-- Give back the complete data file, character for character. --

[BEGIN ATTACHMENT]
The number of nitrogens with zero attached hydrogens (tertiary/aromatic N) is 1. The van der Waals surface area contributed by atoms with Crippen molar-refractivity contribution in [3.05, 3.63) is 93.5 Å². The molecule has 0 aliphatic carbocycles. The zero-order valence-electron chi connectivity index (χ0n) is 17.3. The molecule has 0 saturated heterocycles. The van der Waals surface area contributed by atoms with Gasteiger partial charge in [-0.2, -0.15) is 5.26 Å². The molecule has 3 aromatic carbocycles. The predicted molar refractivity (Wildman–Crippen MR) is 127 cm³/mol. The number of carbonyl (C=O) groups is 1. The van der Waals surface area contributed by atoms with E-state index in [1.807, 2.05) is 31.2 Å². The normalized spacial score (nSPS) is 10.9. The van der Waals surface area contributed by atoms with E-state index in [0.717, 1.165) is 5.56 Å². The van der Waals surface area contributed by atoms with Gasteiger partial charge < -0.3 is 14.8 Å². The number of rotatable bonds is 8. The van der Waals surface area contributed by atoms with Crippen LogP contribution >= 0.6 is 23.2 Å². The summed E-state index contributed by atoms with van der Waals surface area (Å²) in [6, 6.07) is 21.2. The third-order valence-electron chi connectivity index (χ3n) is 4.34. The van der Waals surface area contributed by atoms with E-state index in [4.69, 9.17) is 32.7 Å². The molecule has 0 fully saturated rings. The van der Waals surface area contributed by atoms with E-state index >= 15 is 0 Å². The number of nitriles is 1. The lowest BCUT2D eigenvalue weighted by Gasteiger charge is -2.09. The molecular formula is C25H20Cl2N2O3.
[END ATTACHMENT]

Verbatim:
The number of nitrogens with zero attached hydrogens (tertiary/aromatic N) is 1. The van der Waals surface area contributed by atoms with Crippen molar-refractivity contribution in [3.05, 3.63) is 93.5 Å². The molecule has 0 aliphatic carbocycles. The zero-order valence-electron chi connectivity index (χ0n) is 17.3. The molecule has 0 saturated heterocycles. The van der Waals surface area contributed by atoms with Gasteiger partial charge in [-0.2, -0.15) is 5.26 Å². The molecule has 3 aromatic carbocycles. The predicted molar refractivity (Wildman–Crippen MR) is 127 cm³/mol. The number of carbonyl (C=O) groups is 1. The van der Waals surface area contributed by atoms with E-state index in [1.807, 2.05) is 31.2 Å². The normalized spacial score (nSPS) is 10.9. The van der Waals surface area contributed by atoms with E-state index in [0.717, 1.165) is 5.56 Å². The van der Waals surface area contributed by atoms with Gasteiger partial charge < -0.3 is 14.8 Å². The number of rotatable bonds is 8. The van der Waals surface area contributed by atoms with Crippen LogP contribution >= 0.6 is 23.2 Å². The summed E-state index contributed by atoms with van der Waals surface area (Å²) in [6, 6.07) is 21.2. The third-order valence-electron chi connectivity index (χ3n) is 4.34. The van der Waals surface area contributed by atoms with E-state index in [4.69, 9.17) is 32.7 Å². The molecule has 0 fully saturated rings. The van der Waals surface area contributed by atoms with E-state index >= 15 is 0 Å². The number of nitriles is 1. The lowest BCUT2D eigenvalue weighted by Gasteiger charge is -2.09. The molecular formula is C25H20Cl2N2O3.